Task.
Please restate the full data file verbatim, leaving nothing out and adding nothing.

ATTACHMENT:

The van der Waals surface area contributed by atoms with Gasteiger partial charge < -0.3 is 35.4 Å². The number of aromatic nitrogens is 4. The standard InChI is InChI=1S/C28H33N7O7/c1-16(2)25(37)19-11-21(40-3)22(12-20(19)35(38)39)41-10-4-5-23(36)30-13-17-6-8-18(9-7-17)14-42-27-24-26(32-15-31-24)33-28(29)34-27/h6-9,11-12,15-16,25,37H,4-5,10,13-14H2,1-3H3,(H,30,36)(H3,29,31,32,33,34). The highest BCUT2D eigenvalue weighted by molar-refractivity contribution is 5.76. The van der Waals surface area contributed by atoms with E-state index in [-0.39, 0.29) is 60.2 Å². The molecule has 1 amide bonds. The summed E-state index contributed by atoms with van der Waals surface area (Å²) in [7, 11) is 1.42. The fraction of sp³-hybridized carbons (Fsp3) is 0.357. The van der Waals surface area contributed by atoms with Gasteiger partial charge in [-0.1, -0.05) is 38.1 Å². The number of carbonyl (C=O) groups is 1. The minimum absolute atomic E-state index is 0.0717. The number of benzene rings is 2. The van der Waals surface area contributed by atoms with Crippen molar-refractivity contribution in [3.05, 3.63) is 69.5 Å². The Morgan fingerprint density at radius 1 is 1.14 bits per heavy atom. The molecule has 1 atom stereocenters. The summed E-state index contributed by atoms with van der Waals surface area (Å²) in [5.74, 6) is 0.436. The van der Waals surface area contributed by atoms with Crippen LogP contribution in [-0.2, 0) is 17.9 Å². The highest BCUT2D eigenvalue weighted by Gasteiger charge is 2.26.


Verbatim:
The van der Waals surface area contributed by atoms with Gasteiger partial charge < -0.3 is 35.4 Å². The number of aromatic nitrogens is 4. The standard InChI is InChI=1S/C28H33N7O7/c1-16(2)25(37)19-11-21(40-3)22(12-20(19)35(38)39)41-10-4-5-23(36)30-13-17-6-8-18(9-7-17)14-42-27-24-26(32-15-31-24)33-28(29)34-27/h6-9,11-12,15-16,25,37H,4-5,10,13-14H2,1-3H3,(H,30,36)(H3,29,31,32,33,34). The highest BCUT2D eigenvalue weighted by molar-refractivity contribution is 5.76. The van der Waals surface area contributed by atoms with E-state index in [-0.39, 0.29) is 60.2 Å². The molecule has 1 amide bonds. The summed E-state index contributed by atoms with van der Waals surface area (Å²) in [7, 11) is 1.42. The fraction of sp³-hybridized carbons (Fsp3) is 0.357. The van der Waals surface area contributed by atoms with Gasteiger partial charge in [-0.1, -0.05) is 38.1 Å². The number of carbonyl (C=O) groups is 1. The minimum absolute atomic E-state index is 0.0717. The number of benzene rings is 2. The van der Waals surface area contributed by atoms with Crippen molar-refractivity contribution in [3.05, 3.63) is 69.5 Å². The Morgan fingerprint density at radius 1 is 1.14 bits per heavy atom. The molecule has 1 atom stereocenters. The summed E-state index contributed by atoms with van der Waals surface area (Å²) in [5.74, 6) is 0.436. The van der Waals surface area contributed by atoms with Crippen LogP contribution in [-0.2, 0) is 17.9 Å². The highest BCUT2D eigenvalue weighted by Gasteiger charge is 2.26.